The tug-of-war between social media ‘policies’ and ‘guidelines’

Social media in the education system is often treated with the broad brush. I’ve gotten used to this, and fielded this argument long before I got into education – as a communication consultant.

Organizations who have been mildly exposed to the uses and abuses of social media immediately throw two things at it: filters and policies. You see that’s how we always dealt with these things, didn’t we? When email came along we had gatekeepers (human filters), and policies. Long before that, when people started had access to phones, people did exactly that – they ‘locked’ phones inside booths and rooms, and were worried that employees might spend too much time talking on the phone.

Fast forward to today. Schools are wrestling with this age-old communication issue of Policies vs Guidelines. Gatekeepers vs Accessibility. To address this head on was a timely White Paper on Ed tech in Schools (by the American Association of School librariess) that noted how Acceptable Use Policies or AUPs, are more a list of things young people should not do, rather than what they ought to be considering as digital citizens.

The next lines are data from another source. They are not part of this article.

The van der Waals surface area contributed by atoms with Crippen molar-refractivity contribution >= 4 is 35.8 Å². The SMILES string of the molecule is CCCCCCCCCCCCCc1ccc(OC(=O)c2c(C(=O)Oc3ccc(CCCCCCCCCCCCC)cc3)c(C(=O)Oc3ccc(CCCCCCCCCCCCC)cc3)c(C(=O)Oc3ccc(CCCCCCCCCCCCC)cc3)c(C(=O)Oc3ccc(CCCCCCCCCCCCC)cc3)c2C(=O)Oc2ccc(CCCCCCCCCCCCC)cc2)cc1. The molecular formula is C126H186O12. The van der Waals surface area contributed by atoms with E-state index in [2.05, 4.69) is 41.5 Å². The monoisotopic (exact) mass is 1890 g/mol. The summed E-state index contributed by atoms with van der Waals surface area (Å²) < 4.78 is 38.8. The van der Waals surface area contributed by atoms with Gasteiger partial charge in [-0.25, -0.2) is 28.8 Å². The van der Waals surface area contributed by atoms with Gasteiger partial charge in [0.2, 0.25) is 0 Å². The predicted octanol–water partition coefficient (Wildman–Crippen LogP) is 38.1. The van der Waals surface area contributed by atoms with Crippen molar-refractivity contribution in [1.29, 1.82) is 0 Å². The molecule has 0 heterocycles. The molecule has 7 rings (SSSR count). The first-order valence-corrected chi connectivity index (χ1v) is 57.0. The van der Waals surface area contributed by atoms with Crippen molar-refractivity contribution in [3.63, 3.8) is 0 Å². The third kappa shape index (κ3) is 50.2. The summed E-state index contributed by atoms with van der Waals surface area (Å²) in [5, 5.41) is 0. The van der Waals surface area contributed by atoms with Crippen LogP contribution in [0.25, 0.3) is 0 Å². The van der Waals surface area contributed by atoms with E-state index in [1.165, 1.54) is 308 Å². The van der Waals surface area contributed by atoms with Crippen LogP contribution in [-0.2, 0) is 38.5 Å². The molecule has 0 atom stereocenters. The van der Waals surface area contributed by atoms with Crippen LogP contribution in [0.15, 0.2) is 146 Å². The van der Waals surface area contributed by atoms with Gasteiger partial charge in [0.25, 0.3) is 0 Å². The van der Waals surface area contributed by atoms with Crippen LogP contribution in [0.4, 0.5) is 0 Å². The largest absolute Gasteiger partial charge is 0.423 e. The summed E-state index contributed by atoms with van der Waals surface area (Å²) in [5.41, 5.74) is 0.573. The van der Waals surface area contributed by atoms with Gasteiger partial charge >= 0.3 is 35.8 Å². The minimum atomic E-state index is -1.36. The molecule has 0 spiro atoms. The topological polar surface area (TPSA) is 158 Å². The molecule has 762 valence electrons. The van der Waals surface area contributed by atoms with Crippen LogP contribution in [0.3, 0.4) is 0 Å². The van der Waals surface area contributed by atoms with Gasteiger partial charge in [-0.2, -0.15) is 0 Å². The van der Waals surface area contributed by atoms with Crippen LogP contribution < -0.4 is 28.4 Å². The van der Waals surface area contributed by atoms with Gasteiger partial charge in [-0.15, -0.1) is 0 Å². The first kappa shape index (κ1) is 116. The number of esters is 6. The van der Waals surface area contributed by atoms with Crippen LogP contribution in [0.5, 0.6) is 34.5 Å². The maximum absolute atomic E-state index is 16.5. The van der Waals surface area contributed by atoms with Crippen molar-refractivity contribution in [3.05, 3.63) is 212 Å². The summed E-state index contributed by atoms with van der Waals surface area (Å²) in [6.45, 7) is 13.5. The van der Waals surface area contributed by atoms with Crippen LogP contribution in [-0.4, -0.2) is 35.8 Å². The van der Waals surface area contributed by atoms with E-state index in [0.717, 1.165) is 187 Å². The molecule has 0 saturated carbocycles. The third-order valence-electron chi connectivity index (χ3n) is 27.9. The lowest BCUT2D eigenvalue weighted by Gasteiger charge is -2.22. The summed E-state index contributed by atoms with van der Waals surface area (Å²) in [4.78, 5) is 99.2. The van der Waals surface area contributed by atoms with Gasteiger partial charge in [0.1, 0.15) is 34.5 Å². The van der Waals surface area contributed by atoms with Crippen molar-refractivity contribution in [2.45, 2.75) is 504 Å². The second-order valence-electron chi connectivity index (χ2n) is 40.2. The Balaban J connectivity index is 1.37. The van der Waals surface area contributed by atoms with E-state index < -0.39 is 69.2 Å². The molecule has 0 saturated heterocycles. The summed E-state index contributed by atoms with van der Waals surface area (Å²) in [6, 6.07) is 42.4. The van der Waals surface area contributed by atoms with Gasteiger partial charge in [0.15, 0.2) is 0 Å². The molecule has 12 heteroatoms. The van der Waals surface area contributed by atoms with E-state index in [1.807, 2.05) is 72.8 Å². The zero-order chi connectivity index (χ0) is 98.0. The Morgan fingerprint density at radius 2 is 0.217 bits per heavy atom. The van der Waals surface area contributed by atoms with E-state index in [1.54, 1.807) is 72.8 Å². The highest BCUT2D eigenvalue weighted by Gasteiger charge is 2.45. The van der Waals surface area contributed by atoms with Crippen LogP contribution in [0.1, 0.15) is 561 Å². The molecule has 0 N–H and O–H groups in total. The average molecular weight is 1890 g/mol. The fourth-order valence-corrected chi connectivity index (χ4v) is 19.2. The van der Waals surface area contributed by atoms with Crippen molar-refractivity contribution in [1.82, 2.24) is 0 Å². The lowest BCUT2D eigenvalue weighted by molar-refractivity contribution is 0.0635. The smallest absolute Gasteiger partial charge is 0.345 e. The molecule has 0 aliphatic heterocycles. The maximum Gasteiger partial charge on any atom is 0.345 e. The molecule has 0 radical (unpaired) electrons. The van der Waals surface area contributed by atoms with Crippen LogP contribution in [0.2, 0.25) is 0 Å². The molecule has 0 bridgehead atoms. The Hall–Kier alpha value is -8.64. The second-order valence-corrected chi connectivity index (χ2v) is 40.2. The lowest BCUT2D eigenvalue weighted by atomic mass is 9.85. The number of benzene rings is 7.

Expanding on this, Frances Harris and Megan Cusick update it with a call to rethink social media policies in schools.(“What’s Not to ‘Like’? March 10, 2014), citing Common Core standards that call for making knowledge “robust and relevant to the real world.” I like how they dig deeper into CCSS to suggest that we ought to be teaching students to use technology  “to produce, publish, and update individual or shared writing products in response to ongoing feedback, including new arguments or information.” (Italics, mine). The point here being that, one effective way to solicit feedback is to get them to be out there in public, on published platforms. While we are busy erecting high fences around this pool, we may be leaving them unprepared to dive into the “real world” where the pools are everywhere and unfenced.

Don’t get me wrong. I teach K-6, and have children of my own, so I know the importance of guidelines and ‘small fences.’ But to the authors’ larger point, we parents often try to teach our children to swim, rather than making them fear the deep end.

I’ve just begun a class on blogging for my 6th graders. They’ve read the AUPs, and that’s behind us now. Now it’s time to see them go public.


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